Inducible Cre transgenic mouse strain for skeletal muscle-specific gene targeting
© McCarthy et al.; licensee BioMed Central Ltd. 2012
Received: 13 January 2012
Accepted: 7 May 2012
Published: 7 May 2012
The use of the Cre/loxP system for gene targeting has been proven to be a powerful tool for understanding gene function. The purpose of this study was to create and characterize an inducible, skeletal muscle-specific Cre transgenic mouse strain.
To achieve skeletal muscle-specific expression, the human α-skeletal actin promoter was used to drive expression of a chimeric Cre recombinase containing two mutated estrogen receptor ligand-binding domains.
Western blot analysis, PCR and β-galactosidase staining confirmed that Cre-mediated recombination was restricted to limb and craniofacial skeletal muscles only after tamoxifen administration.
A transgenic mouse was created that allows inducible, gene targeting of floxed genes in adult skeletal muscle of different developmental origins. This new mouse will be of great utility to the skeletal muscle community.
KeywordsSkeletal muscle-specific Cre recombinase Inducible
Human skeletal muscle actin
Mutated estrogen receptor
Polymerase chain reaction
Sodium dodecyl sulfate.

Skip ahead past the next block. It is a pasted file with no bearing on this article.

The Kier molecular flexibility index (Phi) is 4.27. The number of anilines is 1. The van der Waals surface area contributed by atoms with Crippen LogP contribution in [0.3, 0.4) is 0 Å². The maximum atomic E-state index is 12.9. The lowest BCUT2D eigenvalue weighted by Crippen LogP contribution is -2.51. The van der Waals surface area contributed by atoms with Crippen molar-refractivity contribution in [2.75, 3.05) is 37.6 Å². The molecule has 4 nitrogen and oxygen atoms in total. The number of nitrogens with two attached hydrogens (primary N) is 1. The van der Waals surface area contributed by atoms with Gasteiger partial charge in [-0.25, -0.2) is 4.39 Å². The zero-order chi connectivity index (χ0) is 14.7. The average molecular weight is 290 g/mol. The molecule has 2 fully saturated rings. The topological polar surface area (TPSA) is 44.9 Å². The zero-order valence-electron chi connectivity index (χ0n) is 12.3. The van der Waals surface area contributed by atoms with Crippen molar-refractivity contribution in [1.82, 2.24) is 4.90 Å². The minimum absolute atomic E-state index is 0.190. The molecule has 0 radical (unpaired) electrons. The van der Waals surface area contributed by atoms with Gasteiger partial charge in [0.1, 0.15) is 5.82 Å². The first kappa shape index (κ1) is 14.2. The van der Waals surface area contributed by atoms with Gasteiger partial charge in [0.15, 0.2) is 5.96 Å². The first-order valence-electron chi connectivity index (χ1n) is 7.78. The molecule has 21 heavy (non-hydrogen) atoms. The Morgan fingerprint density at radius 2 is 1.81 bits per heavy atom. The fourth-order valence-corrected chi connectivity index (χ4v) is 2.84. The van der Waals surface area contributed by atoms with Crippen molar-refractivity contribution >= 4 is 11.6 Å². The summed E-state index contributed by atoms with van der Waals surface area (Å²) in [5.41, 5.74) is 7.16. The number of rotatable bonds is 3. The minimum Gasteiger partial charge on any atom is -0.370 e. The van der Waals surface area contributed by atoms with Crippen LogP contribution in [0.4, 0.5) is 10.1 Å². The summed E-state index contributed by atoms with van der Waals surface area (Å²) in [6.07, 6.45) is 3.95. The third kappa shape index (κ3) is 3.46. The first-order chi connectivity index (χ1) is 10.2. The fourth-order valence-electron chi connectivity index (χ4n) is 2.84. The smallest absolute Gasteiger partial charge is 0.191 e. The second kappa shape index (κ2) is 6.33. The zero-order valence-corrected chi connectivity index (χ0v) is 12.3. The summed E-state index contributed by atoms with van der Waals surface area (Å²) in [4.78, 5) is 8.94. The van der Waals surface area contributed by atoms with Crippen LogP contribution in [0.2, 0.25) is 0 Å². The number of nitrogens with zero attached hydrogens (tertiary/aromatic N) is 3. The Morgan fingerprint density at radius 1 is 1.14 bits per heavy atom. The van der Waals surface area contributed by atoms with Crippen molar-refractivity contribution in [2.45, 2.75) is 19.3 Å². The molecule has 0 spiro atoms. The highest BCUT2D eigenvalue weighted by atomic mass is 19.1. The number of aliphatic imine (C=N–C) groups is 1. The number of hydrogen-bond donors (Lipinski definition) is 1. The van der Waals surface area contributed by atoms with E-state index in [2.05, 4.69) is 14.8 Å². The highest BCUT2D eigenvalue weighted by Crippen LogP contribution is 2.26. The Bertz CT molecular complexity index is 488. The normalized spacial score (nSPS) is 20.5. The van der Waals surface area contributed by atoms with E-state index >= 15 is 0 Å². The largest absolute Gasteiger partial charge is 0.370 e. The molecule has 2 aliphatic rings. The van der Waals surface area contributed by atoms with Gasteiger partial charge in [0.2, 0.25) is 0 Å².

The ability to manipulate the murine genome has proven to be instrumental in the understanding of gene function in vivo. In particular, the use of the Cre/loxP system has allowed investigators to circumvent the limitations of conventional gene targeting strategy by providing temporal and tissue-specific control over gene expression . A number of different skeletal muscle-specific Cre mice have been used to alter gene expression during embryonic development and in the adult. In the most popular strains, the muscle creatine kinase (MCK), human α-skeletal actin (HSA), myogenic factor 5 (Myf5), myosin light chain 1/3 fast (MLC1/3f), myogenic differentiation 1 (Myod1), myogenin (Myog) or paired box gene 7 (Pax7) promoters have been used to drive expression [2–18]. A search of the CREATE consortium database (http://www.creline.org/) revealed that, of the dozen or so skeletal muscle fiber-specific Cre mice available, only two were inducible. One strain used a mutated estrogen receptor ligand-binding domain (CreMer) to control the timing of Cre-mediated recombination via tamoxifen activation . The second inducible mouse strain employed a muscle-specific Tet-On system to control Cre expression following administration of the tetracycline analogue doxycycline .